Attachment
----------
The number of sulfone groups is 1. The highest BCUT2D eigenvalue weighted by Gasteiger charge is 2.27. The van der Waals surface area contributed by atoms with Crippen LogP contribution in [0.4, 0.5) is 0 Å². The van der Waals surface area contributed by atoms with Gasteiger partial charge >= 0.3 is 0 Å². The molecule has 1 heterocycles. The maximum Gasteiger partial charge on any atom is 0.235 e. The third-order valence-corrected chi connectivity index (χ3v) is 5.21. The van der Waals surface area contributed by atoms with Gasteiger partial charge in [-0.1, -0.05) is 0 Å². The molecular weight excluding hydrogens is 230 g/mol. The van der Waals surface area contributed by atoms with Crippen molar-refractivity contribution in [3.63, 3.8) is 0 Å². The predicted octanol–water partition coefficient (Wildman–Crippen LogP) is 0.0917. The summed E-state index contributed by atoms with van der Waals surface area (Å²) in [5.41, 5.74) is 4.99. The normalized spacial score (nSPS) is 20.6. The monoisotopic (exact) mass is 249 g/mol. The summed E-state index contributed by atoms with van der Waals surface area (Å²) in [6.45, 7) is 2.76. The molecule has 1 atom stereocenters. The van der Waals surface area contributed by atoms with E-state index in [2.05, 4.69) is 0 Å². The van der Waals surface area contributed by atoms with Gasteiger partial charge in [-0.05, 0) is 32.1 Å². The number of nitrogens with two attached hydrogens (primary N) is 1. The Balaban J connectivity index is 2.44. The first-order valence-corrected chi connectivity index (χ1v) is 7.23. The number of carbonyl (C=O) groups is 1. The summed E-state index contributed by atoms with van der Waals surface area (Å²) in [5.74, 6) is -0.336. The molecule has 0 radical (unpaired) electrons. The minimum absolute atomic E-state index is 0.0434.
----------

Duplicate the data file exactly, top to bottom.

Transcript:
The number of sulfone groups is 1. The highest BCUT2D eigenvalue weighted by Gasteiger charge is 2.27. The van der Waals surface area contributed by atoms with Crippen LogP contribution in [0.4, 0.5) is 0 Å². The van der Waals surface area contributed by atoms with Gasteiger partial charge >= 0.3 is 0 Å². The molecule has 1 heterocycles. The maximum Gasteiger partial charge on any atom is 0.235 e. The third-order valence-corrected chi connectivity index (χ3v) is 5.21. The van der Waals surface area contributed by atoms with Gasteiger partial charge in [-0.1, -0.05) is 0 Å². The molecular weight excluding hydrogens is 230 g/mol. The van der Waals surface area contributed by atoms with Crippen molar-refractivity contribution in [3.63, 3.8) is 0 Å². The predicted octanol–water partition coefficient (Wildman–Crippen LogP) is 0.0917. The summed E-state index contributed by atoms with van der Waals surface area (Å²) in [5.41, 5.74) is 4.99. The normalized spacial score (nSPS) is 20.6. The monoisotopic (exact) mass is 249 g/mol. The summed E-state index contributed by atoms with van der Waals surface area (Å²) in [6.45, 7) is 2.76. The molecule has 1 atom stereocenters. The van der Waals surface area contributed by atoms with E-state index in [2.05, 4.69) is 0 Å². The van der Waals surface area contributed by atoms with Gasteiger partial charge in [-0.05, 0) is 32.1 Å². The number of nitrogens with two attached hydrogens (primary N) is 1. The Balaban J connectivity index is 2.44. The first-order valence-corrected chi connectivity index (χ1v) is 7.23. The number of carbonyl (C=O) groups is 1. The summed E-state index contributed by atoms with van der Waals surface area (Å²) in [5.74, 6) is -0.336. The molecule has 0 radical (unpaired) electrons. The minimum absolute atomic E-state index is 0.0434.